Recommendation. While not explicitly defined in the Proposed Rule, the DOL views a recommendation as “a communication that, based on its content, context, and presentation, would reasonably be viewed as a suggestion that the retirement investor engage or refrain from taking a particular course of action.” Whether a communication is a recommendation depends on the facts and circumstances of a particular situation.

For a fee or other compensation, direct or indirect. If the person (or any affiliate) receives any explicit fee or compensation, from any source, for the advice or the person (or any affiliate) receives any other fee or compensation, from any source, in connection with or as a result of the recommended purchase, sale, or holding of a security or other investment property or the provision of investment advice, including, but not limited to, commissions, loads, finder’s fees, revenue sharing payments, shareholder servicing fees, marketing or distribution fees, mark-ups or mark-downs, underwriting compensation, payments to brokerage firms in return for shelf space, recruitment compensation paid in connection with transfers of accounts to a registered representative’s new B-D firm, expense reimbursements, gifts and gratuities, or other non-cash compensation.

What’s Changed?

In expanding the types of recommendations covered, the Proposed Rule significantly alters certain requirements of the Five-Part Test that, in the DOL’s view, have resulted in investment professionals avoiding fiduciary status in situations in which retirement investors would reasonably expect them to act in their best interests.

Divergence From the Five-Part Test

The regular basis prong. Under the Five-Part Test, recommendations must be made on a regular basis to be considered investment advice. As such, many providers take the position that one-time advice to an investor – regardless of the nature of the advice – does not constitute investment advice. It’s worth noting that the DOL itself previously interpreted the Five-Part Test consistent with that position in an opinion letter issued in 2005, which was subsequently withdrawn during 2020 with an explanation that its interpretation of the test had changed.

The Proposed Rule eliminates the regular basis requirement as currently formulated and instead focuses on whether the person provides recommendations to investors on a regular basis as part of his or her business. Rather than evaluating the specific nature of the relationship between the person and an individual retirement investor, the Proposed Rule would evaluate more broadly whether the person is in the business of providing investment recommendations to investors generally. As a result, one-time advice to a specific investor would not escape coverage under the Proposed Rule simply because it was provided once or for the first time to an individual investor.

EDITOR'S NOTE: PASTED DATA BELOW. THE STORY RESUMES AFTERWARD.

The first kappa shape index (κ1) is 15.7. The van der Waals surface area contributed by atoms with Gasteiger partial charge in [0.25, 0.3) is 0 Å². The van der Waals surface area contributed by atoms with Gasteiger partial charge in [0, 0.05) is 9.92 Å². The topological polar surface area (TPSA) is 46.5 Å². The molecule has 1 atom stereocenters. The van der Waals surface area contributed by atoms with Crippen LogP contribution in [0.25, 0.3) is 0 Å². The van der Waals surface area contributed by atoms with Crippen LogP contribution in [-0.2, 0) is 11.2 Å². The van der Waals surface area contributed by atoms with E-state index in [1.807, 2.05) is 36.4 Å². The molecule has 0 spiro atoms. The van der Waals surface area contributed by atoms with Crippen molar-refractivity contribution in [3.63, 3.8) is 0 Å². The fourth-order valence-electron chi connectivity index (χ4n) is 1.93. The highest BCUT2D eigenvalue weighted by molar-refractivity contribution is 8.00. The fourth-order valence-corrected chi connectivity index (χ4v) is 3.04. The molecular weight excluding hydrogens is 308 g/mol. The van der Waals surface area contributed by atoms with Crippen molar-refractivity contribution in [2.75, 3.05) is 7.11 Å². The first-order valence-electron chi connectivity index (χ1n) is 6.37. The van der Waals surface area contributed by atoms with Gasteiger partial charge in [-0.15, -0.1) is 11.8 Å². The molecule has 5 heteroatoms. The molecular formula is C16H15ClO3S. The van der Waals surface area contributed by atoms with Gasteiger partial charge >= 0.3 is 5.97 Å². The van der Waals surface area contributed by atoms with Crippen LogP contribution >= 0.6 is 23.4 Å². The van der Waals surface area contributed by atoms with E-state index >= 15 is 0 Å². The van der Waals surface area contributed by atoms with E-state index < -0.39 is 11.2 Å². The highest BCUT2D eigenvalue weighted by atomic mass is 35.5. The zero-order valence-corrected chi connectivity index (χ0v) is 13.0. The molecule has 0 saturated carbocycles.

The mutual agreement and primary basis prongs. Under the Five-Part Test, advice must be rendered pursuant to a mutual agreement that the advice will serve as a primary basis for the investor’s investment decisions. These requirements permit investment professionals to potentially defeat fiduciary status by disclaiming fiduciary status in their written agreements with investors or to argue that if an investor consulted with various professionals, the professional’s advice was not a “primary basis” for the investor’s decisions.

The Proposed Rule eliminates these formal requirements and instead focuses on the reasonable understanding of the nature of the relationship. Important to this analysis is how investment providers market themselves and describe their services. In the Preamble, the DOL notes that the use of certain titles (e.g., financial consultant, financial planner, or wealth manager) “routinely involves [service providers] holding themselves out as making investment recommendations that will be based on the particular needs or individual circumstances of the retirement investor and may be relied upon as a basis for investment decisions that are in the retirement investor’s best interest.”

The Proposed Rule also specifically rejects the utility of disclaimers under certain circumstances, noting that disclaimers “will not control to the extent they are inconsistent with the person’s oral communications, marketing materials, applicable State or Federal law, or other interactions with the retirement investor.” In other words, an investment professional cannot engage in conduct that the DOL believes would lead an investor to believe that the professional is acting in a fiduciary capacity and at the same time disclaim such status.

Familiar Expansion to Rollover Advice

One major consequence of the departure from the Five-Part Test is the expansion of the rule to cover rollover recommendations. Specifically, the Proposed Rule applies both to recommendations regarding the decision to rollover and to recommendations on how securities or other investment property should be invested immediately after rollover, transfer, or distribution. This expansion is unsurprising, as the DOL has attempted to regulate rollover recommendations in the past. According to the DOL, this expansion is warranted because rollover decisions are among the most important decisions a retirement investor may make in his or her lifetime. Additionally, advice concerning the initial investment of assets post-rollover implicitly requires an investment adviser to consider the alternative of leaving the retirement investor’s assets in the current plan or account.